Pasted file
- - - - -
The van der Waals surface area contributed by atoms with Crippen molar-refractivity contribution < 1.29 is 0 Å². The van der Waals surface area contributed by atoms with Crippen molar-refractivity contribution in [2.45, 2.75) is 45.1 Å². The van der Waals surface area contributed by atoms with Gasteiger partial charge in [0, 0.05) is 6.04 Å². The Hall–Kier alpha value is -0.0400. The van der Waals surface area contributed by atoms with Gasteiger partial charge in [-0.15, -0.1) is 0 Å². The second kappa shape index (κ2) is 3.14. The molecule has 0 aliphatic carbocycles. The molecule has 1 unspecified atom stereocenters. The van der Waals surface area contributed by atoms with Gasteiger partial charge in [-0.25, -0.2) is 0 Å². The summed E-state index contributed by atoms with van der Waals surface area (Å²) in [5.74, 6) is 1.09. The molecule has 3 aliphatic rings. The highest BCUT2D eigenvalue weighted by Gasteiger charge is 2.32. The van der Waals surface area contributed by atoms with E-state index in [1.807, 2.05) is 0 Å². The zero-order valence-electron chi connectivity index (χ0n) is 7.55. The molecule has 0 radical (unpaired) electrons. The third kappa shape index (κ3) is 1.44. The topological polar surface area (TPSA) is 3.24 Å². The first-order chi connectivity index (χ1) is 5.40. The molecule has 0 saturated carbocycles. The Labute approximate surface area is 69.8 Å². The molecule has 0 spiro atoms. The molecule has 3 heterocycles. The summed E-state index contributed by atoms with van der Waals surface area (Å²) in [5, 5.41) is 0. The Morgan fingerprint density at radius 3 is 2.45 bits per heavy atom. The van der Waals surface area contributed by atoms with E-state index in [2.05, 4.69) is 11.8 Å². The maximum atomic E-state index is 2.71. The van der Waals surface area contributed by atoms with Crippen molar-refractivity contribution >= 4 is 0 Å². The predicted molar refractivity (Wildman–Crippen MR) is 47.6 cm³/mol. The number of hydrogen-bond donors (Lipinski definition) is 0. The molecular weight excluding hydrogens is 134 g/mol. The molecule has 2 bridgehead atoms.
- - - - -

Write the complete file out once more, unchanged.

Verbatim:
The van der Waals surface area contributed by atoms with Crippen molar-refractivity contribution < 1.29 is 0 Å². The van der Waals surface area contributed by atoms with Crippen molar-refractivity contribution in [2.45, 2.75) is 45.1 Å². The van der Waals surface area contributed by atoms with Gasteiger partial charge in [0, 0.05) is 6.04 Å². The Hall–Kier alpha value is -0.0400. The van der Waals surface area contributed by atoms with Gasteiger partial charge in [-0.15, -0.1) is 0 Å². The second kappa shape index (κ2) is 3.14. The molecule has 0 aliphatic carbocycles. The molecule has 1 unspecified atom stereocenters. The van der Waals surface area contributed by atoms with Gasteiger partial charge in [-0.25, -0.2) is 0 Å². The summed E-state index contributed by atoms with van der Waals surface area (Å²) in [5.74, 6) is 1.09. The molecule has 3 aliphatic rings. The highest BCUT2D eigenvalue weighted by Gasteiger charge is 2.32. The van der Waals surface area contributed by atoms with E-state index in [1.807, 2.05) is 0 Å². The zero-order valence-electron chi connectivity index (χ0n) is 7.55. The molecule has 0 radical (unpaired) electrons. The third kappa shape index (κ3) is 1.44. The topological polar surface area (TPSA) is 3.24 Å². The first-order chi connectivity index (χ1) is 5.40. The molecule has 0 saturated carbocycles. The Labute approximate surface area is 69.8 Å². The molecule has 0 spiro atoms. The molecule has 3 heterocycles. The summed E-state index contributed by atoms with van der Waals surface area (Å²) in [5, 5.41) is 0. The Morgan fingerprint density at radius 3 is 2.45 bits per heavy atom. The van der Waals surface area contributed by atoms with E-state index in [2.05, 4.69) is 11.8 Å². The maximum atomic E-state index is 2.71. The van der Waals surface area contributed by atoms with Crippen molar-refractivity contribution >= 4 is 0 Å². The predicted molar refractivity (Wildman–Crippen MR) is 47.6 cm³/mol. The number of hydrogen-bond donors (Lipinski definition) is 0. The molecular weight excluding hydrogens is 134 g/mol. The molecule has 2 bridgehead atoms.